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I Have Never Been to Beijing by Selam G. '18

A (loose) translation of the previous post written in Chinese


Note: This is a loose translation. Since of course I am most fluent in English, there are some added thoughts here that were not in the Chinese-language post, and additionally, some things in the Chinese-language post not mentioned here. The content is a bit different for each of them. But I hope, regardless, you’ll enjoy reading both or one of them :)

I have never been to Beijing. Whenever we returned to China, we always went to Shanghai, Nanjing, or Hangzhou, always somewhere in the Jiangsu province area. I remember being able to speak Shanghainese when I was little (at 3 or 4 years old, my grandmother took care of me, so I learned Shanghainese from being with her).

When I first went to China, I was four years old. We arrived in Shanghai and went straight to our relatives’ home. I only have one, clear memory from that time: once, my auntie wanted me to take a nap. She said, “if you don’t go to sleep, your uncle will cut off your nose!!”. I know that before, we were both speaking Shanghainese, and now I remember that moment in English, which is kinda funny.

When I was little, my mother would often say, in the Shanghai dialect, “we are Shanghainese.” This is a very colloquial, well known phrase in Shanghainese, and sounds very different from Mandarin. I thought it was wonderful, and would often repeat the phrase to myself, “we are Shanghainese, we are Shanghainese!”

When I was little, my father would also say to me, in Amharic (the national language of Ethiopia), “we are Habesha”. “Habesha” is a term that refers to the ethnic group of both Ethiopia and Eritrea, similar to “Han Chinese”. I also thought this was a lovely phrase, and would often repeat it to myself, saying “we are Habesha, we are Habesha!”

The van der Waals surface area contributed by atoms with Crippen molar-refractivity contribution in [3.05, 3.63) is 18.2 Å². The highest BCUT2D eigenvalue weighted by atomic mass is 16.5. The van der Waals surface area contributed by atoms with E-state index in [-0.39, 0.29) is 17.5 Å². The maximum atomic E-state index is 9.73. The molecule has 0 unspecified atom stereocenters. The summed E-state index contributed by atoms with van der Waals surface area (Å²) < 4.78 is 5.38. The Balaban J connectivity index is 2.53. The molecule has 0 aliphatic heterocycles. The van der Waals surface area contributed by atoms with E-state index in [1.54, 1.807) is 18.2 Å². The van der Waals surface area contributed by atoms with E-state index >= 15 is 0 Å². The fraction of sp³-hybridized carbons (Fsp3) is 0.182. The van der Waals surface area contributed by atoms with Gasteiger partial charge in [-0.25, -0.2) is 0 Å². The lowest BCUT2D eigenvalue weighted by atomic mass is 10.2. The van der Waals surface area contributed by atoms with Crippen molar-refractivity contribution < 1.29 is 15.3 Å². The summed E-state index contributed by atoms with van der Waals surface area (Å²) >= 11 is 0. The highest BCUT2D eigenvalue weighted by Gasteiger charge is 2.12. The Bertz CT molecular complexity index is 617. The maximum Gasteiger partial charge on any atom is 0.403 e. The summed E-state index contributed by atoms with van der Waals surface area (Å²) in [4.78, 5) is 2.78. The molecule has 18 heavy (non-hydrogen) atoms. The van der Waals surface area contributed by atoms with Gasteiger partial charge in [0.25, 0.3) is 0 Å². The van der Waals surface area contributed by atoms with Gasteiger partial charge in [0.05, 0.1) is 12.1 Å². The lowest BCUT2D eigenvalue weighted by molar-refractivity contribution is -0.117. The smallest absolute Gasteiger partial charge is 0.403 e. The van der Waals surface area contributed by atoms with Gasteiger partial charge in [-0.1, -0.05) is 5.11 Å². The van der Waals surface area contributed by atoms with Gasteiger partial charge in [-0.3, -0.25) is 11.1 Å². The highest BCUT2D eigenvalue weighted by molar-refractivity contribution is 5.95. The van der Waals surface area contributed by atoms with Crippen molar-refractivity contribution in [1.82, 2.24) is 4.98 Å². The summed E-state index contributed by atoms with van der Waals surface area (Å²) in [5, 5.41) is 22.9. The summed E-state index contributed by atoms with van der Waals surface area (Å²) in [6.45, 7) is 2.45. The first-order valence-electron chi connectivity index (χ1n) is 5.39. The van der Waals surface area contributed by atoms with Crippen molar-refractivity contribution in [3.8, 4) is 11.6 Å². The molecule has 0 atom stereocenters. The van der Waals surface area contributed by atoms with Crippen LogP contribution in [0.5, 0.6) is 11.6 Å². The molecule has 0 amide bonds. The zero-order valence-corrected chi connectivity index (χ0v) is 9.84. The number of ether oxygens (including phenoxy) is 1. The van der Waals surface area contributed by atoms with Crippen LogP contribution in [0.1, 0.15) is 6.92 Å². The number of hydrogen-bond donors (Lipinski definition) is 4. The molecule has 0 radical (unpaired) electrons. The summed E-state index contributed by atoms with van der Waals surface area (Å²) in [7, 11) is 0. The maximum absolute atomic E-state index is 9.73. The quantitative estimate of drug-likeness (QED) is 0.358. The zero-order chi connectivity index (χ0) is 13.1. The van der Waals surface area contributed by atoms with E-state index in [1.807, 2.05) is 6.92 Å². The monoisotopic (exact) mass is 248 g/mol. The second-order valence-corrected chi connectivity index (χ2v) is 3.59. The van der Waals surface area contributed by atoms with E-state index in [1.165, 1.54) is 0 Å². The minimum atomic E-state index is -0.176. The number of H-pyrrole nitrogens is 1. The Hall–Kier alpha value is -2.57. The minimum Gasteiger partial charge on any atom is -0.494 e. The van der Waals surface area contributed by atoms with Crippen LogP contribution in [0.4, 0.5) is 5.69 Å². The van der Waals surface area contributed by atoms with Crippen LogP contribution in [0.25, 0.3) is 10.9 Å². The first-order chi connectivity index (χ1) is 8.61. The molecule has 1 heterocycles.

When I started going to school, the teacher would of course say, “we are Americans”. But when I looked around at my classroom or the television or the world I lived in, I didn’t feel American. I didn’t feel like I was like other Americans, though I had an American birth certificate and passport**. As a child (and even now, sometimes), whenever I introduced myself to others, I would say, “Hello, my name is Selam. I’m half Chinese and half Ethiopian.” But I also felt this phrase was inaccurate. I should have said, “I’m both Chinese and Ethiopian”. I’ve always felt I had two cultures instead of half of each of them.

There were only two types of first-generation children. The first kind didn’t appreciate their parents’ culture, or wanted to be more  mainstream American. They didn’t like eating the food their mothers cooked, and didn’t like learning their parents’ language. The second sort of child liked their family’s culture a lot, and would go to school with or seek out other kids like them to play with. At that time, I felt there were only these two types, and nothing in between.

And we? My brother and I were more like the second type, but we grew up in Denver, where there was no one like us. This wasn’t Denver’s problem, even though the area we lived in wasn’t very diverse, but actually, there weren’t people like us in the whole world (as far as we knew), half Chinese and half Ethiopian.